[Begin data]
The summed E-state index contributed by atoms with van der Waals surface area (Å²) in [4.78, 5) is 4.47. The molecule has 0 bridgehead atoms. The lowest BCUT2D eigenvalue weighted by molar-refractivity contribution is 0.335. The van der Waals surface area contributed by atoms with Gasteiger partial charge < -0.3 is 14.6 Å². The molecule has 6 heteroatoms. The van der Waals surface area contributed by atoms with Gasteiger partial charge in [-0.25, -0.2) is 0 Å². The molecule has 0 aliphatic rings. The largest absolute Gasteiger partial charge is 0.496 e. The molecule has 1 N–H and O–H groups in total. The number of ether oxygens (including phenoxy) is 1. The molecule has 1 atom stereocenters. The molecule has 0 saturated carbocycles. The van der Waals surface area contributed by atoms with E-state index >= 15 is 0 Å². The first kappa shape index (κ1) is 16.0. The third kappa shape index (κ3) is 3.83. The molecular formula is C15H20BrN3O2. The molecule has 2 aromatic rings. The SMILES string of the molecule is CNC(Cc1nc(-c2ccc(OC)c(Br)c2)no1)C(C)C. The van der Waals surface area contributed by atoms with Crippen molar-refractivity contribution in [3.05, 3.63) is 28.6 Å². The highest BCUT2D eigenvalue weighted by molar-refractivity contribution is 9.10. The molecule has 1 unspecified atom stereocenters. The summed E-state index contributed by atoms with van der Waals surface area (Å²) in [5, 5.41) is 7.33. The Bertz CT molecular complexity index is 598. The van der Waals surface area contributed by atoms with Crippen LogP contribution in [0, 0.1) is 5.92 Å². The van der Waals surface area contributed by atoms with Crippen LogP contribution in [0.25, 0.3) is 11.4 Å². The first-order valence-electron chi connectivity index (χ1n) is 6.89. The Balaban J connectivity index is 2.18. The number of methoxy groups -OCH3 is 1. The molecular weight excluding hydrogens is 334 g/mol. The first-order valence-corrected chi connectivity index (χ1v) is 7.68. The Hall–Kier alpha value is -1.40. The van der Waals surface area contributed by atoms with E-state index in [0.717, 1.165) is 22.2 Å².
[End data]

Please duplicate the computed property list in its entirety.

The summed E-state index contributed by atoms with van der Waals surface area (Å²) in [4.78, 5) is 4.47. The molecule has 0 bridgehead atoms. The lowest BCUT2D eigenvalue weighted by molar-refractivity contribution is 0.335. The van der Waals surface area contributed by atoms with Gasteiger partial charge < -0.3 is 14.6 Å². The molecule has 6 heteroatoms. The van der Waals surface area contributed by atoms with Gasteiger partial charge in [-0.25, -0.2) is 0 Å². The molecule has 0 aliphatic rings. The largest absolute Gasteiger partial charge is 0.496 e. The molecule has 1 N–H and O–H groups in total. The number of ether oxygens (including phenoxy) is 1. The molecule has 1 atom stereocenters. The molecule has 0 saturated carbocycles. The van der Waals surface area contributed by atoms with E-state index >= 15 is 0 Å². The first kappa shape index (κ1) is 16.0. The third kappa shape index (κ3) is 3.83. The molecular formula is C15H20BrN3O2. The molecule has 2 aromatic rings. The SMILES string of the molecule is CNC(Cc1nc(-c2ccc(OC)c(Br)c2)no1)C(C)C. The van der Waals surface area contributed by atoms with Crippen molar-refractivity contribution in [3.05, 3.63) is 28.6 Å². The highest BCUT2D eigenvalue weighted by molar-refractivity contribution is 9.10. The molecule has 1 unspecified atom stereocenters. The summed E-state index contributed by atoms with van der Waals surface area (Å²) in [5, 5.41) is 7.33. The Bertz CT molecular complexity index is 598. The van der Waals surface area contributed by atoms with Crippen LogP contribution in [0, 0.1) is 5.92 Å². The van der Waals surface area contributed by atoms with Crippen LogP contribution in [0.25, 0.3) is 11.4 Å². The first-order valence-electron chi connectivity index (χ1n) is 6.89. The Balaban J connectivity index is 2.18. The number of methoxy groups -OCH3 is 1. The molecular weight excluding hydrogens is 334 g/mol. The first-order valence-corrected chi connectivity index (χ1v) is 7.68. The Hall–Kier alpha value is -1.40. The van der Waals surface area contributed by atoms with E-state index in [0.717, 1.165) is 22.2 Å².